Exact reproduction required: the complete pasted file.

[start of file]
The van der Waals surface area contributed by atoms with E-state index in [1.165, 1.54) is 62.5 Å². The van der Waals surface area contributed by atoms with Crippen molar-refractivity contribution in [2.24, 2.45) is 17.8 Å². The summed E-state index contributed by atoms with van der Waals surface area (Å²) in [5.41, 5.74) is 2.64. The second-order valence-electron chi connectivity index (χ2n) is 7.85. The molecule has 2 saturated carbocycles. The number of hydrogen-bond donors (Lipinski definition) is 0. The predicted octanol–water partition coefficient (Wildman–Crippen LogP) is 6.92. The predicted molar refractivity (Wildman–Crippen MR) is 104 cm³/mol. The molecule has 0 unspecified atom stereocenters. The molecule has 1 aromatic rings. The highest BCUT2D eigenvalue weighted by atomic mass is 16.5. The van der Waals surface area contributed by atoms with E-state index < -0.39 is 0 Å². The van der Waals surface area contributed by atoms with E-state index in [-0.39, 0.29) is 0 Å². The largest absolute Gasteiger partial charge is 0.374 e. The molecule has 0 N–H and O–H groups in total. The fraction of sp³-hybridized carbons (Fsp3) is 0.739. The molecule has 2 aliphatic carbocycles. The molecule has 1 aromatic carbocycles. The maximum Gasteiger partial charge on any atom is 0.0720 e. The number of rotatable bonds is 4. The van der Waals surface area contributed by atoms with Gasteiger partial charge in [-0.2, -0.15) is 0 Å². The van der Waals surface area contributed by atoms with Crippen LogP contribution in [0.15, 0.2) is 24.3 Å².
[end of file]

The van der Waals surface area contributed by atoms with E-state index in [1.165, 1.54) is 62.5 Å². The van der Waals surface area contributed by atoms with Crippen molar-refractivity contribution in [2.24, 2.45) is 17.8 Å². The summed E-state index contributed by atoms with van der Waals surface area (Å²) in [5.41, 5.74) is 2.64. The second-order valence-electron chi connectivity index (χ2n) is 7.85. The molecule has 2 saturated carbocycles. The number of hydrogen-bond donors (Lipinski definition) is 0. The predicted octanol–water partition coefficient (Wildman–Crippen LogP) is 6.92. The predicted molar refractivity (Wildman–Crippen MR) is 104 cm³/mol. The molecule has 0 unspecified atom stereocenters. The molecule has 1 aromatic rings. The highest BCUT2D eigenvalue weighted by atomic mass is 16.5. The van der Waals surface area contributed by atoms with E-state index < -0.39 is 0 Å². The van der Waals surface area contributed by atoms with E-state index in [-0.39, 0.29) is 0 Å². The largest absolute Gasteiger partial charge is 0.374 e. The molecule has 0 N–H and O–H groups in total. The fraction of sp³-hybridized carbons (Fsp3) is 0.739. The molecule has 2 aliphatic carbocycles. The molecule has 1 aromatic carbocycles. The maximum Gasteiger partial charge on any atom is 0.0720 e. The number of rotatable bonds is 4. The van der Waals surface area contributed by atoms with Gasteiger partial charge in [-0.2, -0.15) is 0 Å². The van der Waals surface area contributed by atoms with Crippen LogP contribution in [0.15, 0.2) is 24.3 Å².